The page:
Other securities such as stocks and corporate bonds (loan agreements with a corporation) work in similar fashion only in the case of stocks, there are no guarantees for return on your capital. You must choose the company in which you invest carefully as the value of the stock can fall as easily as it can rise (capital gain and loss). Dividends (income) paid can also be reduced or retracted by the company as readily as they can be increased. The security of a corporate bond rests with the ability of the issuing corporation to expand business operations and investments that produce profit. Will the company be operational and profitable enough to honor your bond at maturity? The potential for loss as well as gain make investing in stocks and bonds a much higher risk venture than banking, though in essence, you are again loaning money to a company in expectation of a return on your capital. While risk can be a bit scary, risk can be fought with education; the more you know about your investment, the better choices you can make, and the less risk there is.
These are not the only investment vehicles available in which you can put your wealth to work, though they are simple examples that many people can understand. If you are paying down debt first or working to save capital, use your prep-time to begin studying investing ideas. What makes a good company and what factors should be considered when evaluating companies to invest in? What sectors are being discussed by other investors as the next growth area? What companies are paying dividends and what is their past track record? Track some companies that you think you might like and see how they perform while you are amassing capital. Use the time you are prepping capital to ‘get your head in the game’.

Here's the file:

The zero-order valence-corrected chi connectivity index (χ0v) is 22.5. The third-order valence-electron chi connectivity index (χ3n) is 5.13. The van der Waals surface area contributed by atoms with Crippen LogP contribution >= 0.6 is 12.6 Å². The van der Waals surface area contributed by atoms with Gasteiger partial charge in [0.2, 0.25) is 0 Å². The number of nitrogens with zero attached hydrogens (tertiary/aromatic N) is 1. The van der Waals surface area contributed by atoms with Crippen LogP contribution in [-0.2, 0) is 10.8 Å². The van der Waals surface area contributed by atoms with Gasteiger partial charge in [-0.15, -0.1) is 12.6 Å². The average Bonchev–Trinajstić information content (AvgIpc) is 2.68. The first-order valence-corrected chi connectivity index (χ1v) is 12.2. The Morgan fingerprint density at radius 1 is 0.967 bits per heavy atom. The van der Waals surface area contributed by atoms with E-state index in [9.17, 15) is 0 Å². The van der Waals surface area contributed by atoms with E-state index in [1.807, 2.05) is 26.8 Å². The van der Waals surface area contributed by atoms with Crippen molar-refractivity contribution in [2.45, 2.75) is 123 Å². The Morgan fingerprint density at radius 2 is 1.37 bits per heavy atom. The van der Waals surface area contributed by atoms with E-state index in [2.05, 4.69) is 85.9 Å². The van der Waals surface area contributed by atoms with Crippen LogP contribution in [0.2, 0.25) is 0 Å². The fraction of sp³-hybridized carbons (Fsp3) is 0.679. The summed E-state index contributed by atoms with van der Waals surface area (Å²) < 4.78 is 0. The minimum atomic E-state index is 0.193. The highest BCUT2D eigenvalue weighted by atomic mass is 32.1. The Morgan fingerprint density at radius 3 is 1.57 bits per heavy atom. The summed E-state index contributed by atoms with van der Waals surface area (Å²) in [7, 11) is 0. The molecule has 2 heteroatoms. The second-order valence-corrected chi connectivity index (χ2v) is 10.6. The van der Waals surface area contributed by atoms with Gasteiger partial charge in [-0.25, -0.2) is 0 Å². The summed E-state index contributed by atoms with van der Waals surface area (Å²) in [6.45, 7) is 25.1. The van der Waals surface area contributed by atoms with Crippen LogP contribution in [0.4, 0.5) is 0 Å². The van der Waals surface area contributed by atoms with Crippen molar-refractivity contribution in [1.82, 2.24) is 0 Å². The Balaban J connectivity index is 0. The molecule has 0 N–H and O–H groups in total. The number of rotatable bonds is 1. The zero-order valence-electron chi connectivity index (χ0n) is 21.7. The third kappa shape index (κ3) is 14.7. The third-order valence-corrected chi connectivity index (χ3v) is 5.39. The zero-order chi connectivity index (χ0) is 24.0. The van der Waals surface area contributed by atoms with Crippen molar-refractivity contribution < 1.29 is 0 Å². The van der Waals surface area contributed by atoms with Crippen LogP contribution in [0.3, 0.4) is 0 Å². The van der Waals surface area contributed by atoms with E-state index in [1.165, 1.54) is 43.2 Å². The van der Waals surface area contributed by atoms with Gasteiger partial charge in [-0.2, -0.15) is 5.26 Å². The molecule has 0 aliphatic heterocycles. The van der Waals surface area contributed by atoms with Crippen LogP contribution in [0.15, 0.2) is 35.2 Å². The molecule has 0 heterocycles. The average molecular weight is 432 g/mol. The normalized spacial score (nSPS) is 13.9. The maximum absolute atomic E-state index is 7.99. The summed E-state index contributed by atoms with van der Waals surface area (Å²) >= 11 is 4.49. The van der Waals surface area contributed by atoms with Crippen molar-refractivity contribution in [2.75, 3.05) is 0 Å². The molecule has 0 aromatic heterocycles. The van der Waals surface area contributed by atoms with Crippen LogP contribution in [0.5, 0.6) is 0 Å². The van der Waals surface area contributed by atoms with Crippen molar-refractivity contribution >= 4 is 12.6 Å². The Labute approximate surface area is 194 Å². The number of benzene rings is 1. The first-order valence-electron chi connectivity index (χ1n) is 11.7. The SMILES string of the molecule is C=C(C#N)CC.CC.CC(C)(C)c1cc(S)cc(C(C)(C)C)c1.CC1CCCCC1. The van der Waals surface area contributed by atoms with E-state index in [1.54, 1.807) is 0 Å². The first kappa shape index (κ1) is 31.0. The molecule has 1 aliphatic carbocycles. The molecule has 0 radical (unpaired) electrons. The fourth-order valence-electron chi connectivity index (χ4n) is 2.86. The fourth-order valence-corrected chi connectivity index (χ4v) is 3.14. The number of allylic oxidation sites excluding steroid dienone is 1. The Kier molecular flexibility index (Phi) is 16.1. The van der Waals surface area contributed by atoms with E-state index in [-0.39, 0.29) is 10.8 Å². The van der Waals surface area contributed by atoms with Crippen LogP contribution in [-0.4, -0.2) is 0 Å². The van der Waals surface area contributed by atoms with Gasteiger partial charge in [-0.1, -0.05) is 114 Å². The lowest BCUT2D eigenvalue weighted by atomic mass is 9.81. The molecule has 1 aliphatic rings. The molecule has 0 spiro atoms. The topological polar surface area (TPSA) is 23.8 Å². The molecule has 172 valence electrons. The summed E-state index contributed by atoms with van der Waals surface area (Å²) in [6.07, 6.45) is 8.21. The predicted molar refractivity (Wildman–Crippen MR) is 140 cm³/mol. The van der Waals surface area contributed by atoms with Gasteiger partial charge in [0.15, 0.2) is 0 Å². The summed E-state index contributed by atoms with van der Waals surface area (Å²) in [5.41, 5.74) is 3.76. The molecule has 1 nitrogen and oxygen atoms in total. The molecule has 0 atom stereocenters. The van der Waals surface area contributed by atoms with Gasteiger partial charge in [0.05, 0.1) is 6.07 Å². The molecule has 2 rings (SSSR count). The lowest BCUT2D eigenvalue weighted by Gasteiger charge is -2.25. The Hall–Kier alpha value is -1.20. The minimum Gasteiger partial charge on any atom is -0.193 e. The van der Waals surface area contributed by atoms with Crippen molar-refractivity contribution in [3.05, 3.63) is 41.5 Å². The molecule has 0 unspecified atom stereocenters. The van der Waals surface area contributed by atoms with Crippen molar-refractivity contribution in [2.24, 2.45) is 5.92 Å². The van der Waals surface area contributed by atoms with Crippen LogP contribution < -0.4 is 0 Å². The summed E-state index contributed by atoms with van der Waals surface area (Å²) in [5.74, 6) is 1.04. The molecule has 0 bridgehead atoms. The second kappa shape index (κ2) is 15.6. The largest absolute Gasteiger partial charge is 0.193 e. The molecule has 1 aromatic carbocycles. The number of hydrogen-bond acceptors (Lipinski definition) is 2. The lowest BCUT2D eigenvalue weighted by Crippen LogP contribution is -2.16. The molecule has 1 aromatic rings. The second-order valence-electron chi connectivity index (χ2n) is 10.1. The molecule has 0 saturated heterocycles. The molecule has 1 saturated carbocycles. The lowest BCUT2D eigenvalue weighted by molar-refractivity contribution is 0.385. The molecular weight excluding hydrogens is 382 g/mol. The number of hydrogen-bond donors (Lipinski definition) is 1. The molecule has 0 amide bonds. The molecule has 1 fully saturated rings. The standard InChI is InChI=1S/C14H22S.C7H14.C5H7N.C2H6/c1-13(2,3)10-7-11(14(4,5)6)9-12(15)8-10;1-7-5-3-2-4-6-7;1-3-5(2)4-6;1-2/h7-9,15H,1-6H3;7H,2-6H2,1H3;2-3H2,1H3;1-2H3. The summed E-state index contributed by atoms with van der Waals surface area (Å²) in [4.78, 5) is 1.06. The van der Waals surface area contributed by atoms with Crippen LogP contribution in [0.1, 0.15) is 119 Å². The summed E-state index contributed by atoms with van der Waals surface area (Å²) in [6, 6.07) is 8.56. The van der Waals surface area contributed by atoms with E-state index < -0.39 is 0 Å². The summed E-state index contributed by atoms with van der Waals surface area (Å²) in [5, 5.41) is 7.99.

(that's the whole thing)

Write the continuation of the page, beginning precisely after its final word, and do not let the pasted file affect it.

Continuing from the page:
The Rate of Interest, or simply ‘rate’, is the second factor. Rates of interest are usually expressed as annual rates to keep comparisons among similar financial instruments consistent. These rates are often paid more often than every 12 months with most banks paying interest monthly and stocks commonly paying dividends quarterly. The periodic rate is the rate at which interest is actually calculated and is figured by dividing the annual rate by the number of periods each year.